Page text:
The moving party bears the initial burden of directing the district court to the determinative issues and the available evidence that pertains to each. "(A) party seeking summary judgment always bears the initial responsibility of informing the district court of the basis for its motion, and identifying those portions of 'the pleadings, depositions, answers to interrogatories, and admissions on file, together with the affidavits, if any, which it believes demonstrate the absence of a genuine issue of material fact." Celotex Corp. v. Catrett, 477 U.S. 317, 323, 106 S. Ct. 2548, 2552-53, 91 L. Ed. 2d 265 (1986) . . . . Then, with respect to issues that the non-moving party will bear the burden of proving at trial, the non-moving party must come forward with affidavits, depositions, answers to interrogatories or admissions and designate specific facts which establish that there is a genuine issue for trial. Id. at 324, 106 S. Ct. at 2553. The non-moving party cannot rest on the pleadings alone, but must designate specific facts in affidavits, depositions, answers to interrogatories or admissions that establish that there is a genuine triable issue. Id. The non-moving party "must do more than simply show that there is some metaphysical doubt as to the material facts." Matsushita Elec. Indus. Co. v. Zenith Radio Corp., 475 U.S. 574, 586, 106 S. Ct. 1348, 1356, 89 L. Ed. 2d 538 (1986). "The mere existence of a scintilla of evidence in support of the [non-moving party's] position will be insufficient; there must be evidence on which the jury could reasonably find for the [non-moving party]." Anderson v. Liberty Lobby, Inc., 477 U.S. 242, 252, 106 S. Ct. 2505, 2512, 91 L. Ed. 2d 202 (1986).
At the outset, Playmates argues that all of FASA's claims are barred by virtue of the waiver signed by Allen. The first question this court must address with respect to the issue of whether FASA is bound by Allen's purported waiver, is what law governs this agency issue. A federal court sitting in Illinois, exercising diversity jurisdiction, must apply the substantive law of Illinois, Erie R.R. Co. v. Tompkins, 304 U.S. 64, 78, 82 L. Ed. 1188, 58 S. Ct. 817 (1938), including Illinois' choice of law rules. Klaxon Co. v. Stentor Elec. Mfg. Co., 313 U.S. 487, 496, 85 L. Ed. 1477, 61 S. Ct. 1020 (1941).
Playmates contends that Illinois law governs. FASA contends that California law governs. To the limited extent that they briefed the choice-of-law issue, both Playmates and FASA appear to have analyzed the issue implicitly characterizing the subject matter underlying the analysis as that of contract. For instance, FASA asserts that California law is "the proper authority" and cites to two cases, Stonewall Surplus Lines Ins. Co. v. Johnson Controls. Inc., 14 Cal. App. 4th 637, 645, 17 Cal. Rptr. 2d 713, 718 (1993), and Gruen Watch Co. v. Artists Alliance, 191 F.2d 700, 703 (9th Cir. 1951), both of which involved determining the proper law to apply in construing certain contracts.
Similarly, in arguing that Illinois' law governs, Playmates prominently cites section 188 of the Restatement (Second) of Conflict of Laws [hereinafter Restatement (Second) ] - which sets forth rules for determining the governing law with respect to an issue in contract wherein the parties have failed to make an effective choice of law -- as well as three cases, Florida Risk Planning Consultants. Inc. v. Transport Life Ins. Co., 732 F.2d 593, 595 (7th Cir. 1984), Champagnie v. W.E. O'Neil Constr. Co., 77 Ill. App. 3d 136, 144-46, 32 Ill. Dec. 609, 395 N.E.2d 990 (1979), and Illinois Tool Works v. Sierracin Corp., 134 Ill. App. 3d 63, 89 Ill. Dec. 40, 479 N.E.2d 1046 (1985), all of which support the proposition that Illinois applies the Restatement (Second) 's most significant relationship analysis to contract issues. However, as noted above, the issue at bar presents, in the first instance, a question of agency law -- whether a principal will be bound by the act of its agent -- not contract law.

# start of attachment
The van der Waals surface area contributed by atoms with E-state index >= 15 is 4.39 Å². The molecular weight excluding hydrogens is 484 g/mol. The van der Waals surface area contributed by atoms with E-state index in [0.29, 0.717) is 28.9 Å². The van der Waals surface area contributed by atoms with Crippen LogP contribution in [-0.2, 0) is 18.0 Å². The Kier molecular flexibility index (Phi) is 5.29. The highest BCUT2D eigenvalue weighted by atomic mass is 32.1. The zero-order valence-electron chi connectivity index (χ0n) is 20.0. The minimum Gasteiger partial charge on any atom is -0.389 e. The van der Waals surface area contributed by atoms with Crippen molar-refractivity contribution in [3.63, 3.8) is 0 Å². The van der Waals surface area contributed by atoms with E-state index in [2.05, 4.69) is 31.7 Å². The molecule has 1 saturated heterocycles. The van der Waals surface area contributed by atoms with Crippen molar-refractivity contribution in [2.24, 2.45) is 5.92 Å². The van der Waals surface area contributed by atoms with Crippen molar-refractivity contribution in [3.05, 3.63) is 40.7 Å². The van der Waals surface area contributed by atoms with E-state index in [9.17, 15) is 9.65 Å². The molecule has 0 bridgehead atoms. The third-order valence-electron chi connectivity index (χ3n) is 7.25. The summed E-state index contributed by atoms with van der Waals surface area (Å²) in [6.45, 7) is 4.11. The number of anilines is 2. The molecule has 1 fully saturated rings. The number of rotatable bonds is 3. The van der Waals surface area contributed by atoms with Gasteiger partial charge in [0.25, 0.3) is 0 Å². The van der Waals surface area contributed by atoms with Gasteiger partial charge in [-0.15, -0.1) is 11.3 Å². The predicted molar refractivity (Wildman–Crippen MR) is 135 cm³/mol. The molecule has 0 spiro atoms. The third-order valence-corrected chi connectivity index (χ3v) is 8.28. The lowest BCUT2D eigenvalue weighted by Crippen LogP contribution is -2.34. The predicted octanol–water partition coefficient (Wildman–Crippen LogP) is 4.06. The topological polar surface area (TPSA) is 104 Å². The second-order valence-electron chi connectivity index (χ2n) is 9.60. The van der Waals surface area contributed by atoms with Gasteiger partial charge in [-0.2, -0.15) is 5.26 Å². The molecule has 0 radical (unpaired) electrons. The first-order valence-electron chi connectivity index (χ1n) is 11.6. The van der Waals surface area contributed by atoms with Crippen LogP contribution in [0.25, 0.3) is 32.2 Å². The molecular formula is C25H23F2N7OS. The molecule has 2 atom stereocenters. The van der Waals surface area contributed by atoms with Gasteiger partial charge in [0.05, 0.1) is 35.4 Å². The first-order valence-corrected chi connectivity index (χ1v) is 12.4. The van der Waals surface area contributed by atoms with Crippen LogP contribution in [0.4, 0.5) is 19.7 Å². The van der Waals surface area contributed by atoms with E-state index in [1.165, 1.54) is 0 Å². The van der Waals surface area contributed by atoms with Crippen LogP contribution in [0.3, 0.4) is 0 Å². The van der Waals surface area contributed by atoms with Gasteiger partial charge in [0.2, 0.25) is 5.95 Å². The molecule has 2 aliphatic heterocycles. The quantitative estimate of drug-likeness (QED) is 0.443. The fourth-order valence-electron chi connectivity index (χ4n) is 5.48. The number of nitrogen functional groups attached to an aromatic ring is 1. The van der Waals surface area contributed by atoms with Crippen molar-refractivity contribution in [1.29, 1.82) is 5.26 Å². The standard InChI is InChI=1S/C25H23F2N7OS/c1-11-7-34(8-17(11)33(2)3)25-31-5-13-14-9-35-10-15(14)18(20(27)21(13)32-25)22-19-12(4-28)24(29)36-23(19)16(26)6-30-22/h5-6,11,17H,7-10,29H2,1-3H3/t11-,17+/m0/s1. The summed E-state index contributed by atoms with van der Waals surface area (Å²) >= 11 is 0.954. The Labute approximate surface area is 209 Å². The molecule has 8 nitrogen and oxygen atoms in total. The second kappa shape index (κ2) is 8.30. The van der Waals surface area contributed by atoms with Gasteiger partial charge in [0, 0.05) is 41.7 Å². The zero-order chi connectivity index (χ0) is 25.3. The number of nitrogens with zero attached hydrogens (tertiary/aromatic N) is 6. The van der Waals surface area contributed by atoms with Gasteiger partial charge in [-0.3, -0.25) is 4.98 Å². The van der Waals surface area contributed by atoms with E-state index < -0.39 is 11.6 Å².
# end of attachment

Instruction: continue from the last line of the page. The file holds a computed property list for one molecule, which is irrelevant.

In fact, it is clear that both of the parties recognize that an agency question is presented because their substantive arguments as to whether FASA should be bound rely on agency principles. Accordingly, we must determine what law Illinois courts would apply in resolving this issue of agency law.
There is no established Illinois rule governing choice of law in the agency context; in particular, there appears to be no Illinois decisions addressing what law applies to a claim of agency or apparent authority where the alleged principal, agent, and third parties are located in different states.
Indeed, as Scoles and Hay have observed, "the case law [in this area] is scant." EUGENE F. SCOLES & PETER HAY, CONFLICT OF LAWS § 18.34 (2d ed. 1992). In the absence of any clear Illinois authority on the issue, the court's task is to predict how the Supreme Court of Illinois would decide the issue. See Rose v. Franchetti, 979 F.2d 81, 85 (7th Cir. 1992). Decisions of the Illinois appellate courts are ordinarily given great weight in this enterprise, Williams, McCarthy, Kinley, Rudy & Picha v. Northwestern Nat'l Ins. Grp., 750 F.2d 619, 624 (7th Cir. 1984), and should be followed "unless we have solid reason to believe that the state's highest court would repudiate them." Rose, 979 F.2d at 85. In Florida Risk Planning Consultants, Inc. v. Transport Life Ins. Co., 732 F.2d 593 (7th Cir. 1984), the Seventh Circuit determined that "Illinois courts have adopted the rules of the Restatement (Second) of Conflicts (1971)," and proceeded to apply the Restatement (Second) 's "most significant relationship" test to determine the applicable law in a contract dispute. Id. at 595; see also Palmer v. Beverly Enterprises, 823 F.2d 1105, 1107 (7th Cir. 1987) (following Florida Risk Planning and applying the most significant relationship test to a contract dispute). In addition to following the Restatement (Second) 's approach in contract cases, Illinois courts also have adopted the Restatement (Second) for determining the applicable law in tort cases. Ingersoll v. Klein, 46 Ill. 2d 42, 262 N.E.2d 593 (1970). In view of Illinois' adoption of the Restatement (Second) in these two significant substantive areas, the court finds that the Supreme Court of Illinois would also adopt the Restatement (Second) for determining the applicable law in the agency context.